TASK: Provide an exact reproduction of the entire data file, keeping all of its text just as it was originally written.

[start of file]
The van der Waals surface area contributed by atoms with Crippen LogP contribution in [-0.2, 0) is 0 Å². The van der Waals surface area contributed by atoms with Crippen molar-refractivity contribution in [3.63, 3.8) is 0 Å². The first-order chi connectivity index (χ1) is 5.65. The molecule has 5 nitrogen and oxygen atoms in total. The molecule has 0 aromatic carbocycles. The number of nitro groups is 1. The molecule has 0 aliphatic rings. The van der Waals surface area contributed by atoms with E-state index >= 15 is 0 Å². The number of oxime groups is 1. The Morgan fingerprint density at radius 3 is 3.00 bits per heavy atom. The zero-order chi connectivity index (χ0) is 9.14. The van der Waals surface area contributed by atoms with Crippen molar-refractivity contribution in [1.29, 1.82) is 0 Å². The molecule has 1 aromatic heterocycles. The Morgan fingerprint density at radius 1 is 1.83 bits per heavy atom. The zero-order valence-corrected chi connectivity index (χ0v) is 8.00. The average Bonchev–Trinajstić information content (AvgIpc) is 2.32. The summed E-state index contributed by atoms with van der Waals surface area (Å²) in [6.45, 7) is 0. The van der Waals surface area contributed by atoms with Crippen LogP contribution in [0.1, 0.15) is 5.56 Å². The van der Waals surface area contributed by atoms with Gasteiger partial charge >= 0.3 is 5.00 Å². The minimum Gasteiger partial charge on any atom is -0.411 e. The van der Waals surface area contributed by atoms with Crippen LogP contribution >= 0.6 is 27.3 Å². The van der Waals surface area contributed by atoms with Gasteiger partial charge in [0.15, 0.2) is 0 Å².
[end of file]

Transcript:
The van der Waals surface area contributed by atoms with Crippen LogP contribution in [-0.2, 0) is 0 Å². The van der Waals surface area contributed by atoms with Crippen molar-refractivity contribution in [3.63, 3.8) is 0 Å². The first-order chi connectivity index (χ1) is 5.65. The molecule has 5 nitrogen and oxygen atoms in total. The molecule has 0 aromatic carbocycles. The number of nitro groups is 1. The molecule has 0 aliphatic rings. The van der Waals surface area contributed by atoms with E-state index >= 15 is 0 Å². The number of oxime groups is 1. The Morgan fingerprint density at radius 3 is 3.00 bits per heavy atom. The zero-order chi connectivity index (χ0) is 9.14. The van der Waals surface area contributed by atoms with Crippen molar-refractivity contribution in [1.29, 1.82) is 0 Å². The molecule has 1 aromatic heterocycles. The Morgan fingerprint density at radius 1 is 1.83 bits per heavy atom. The zero-order valence-corrected chi connectivity index (χ0v) is 8.00. The average Bonchev–Trinajstić information content (AvgIpc) is 2.32. The summed E-state index contributed by atoms with van der Waals surface area (Å²) in [6.45, 7) is 0. The van der Waals surface area contributed by atoms with Crippen LogP contribution in [0.1, 0.15) is 5.56 Å². The van der Waals surface area contributed by atoms with Gasteiger partial charge >= 0.3 is 5.00 Å². The minimum Gasteiger partial charge on any atom is -0.411 e. The van der Waals surface area contributed by atoms with Crippen LogP contribution >= 0.6 is 27.3 Å². The van der Waals surface area contributed by atoms with Gasteiger partial charge in [0.15, 0.2) is 0 Å².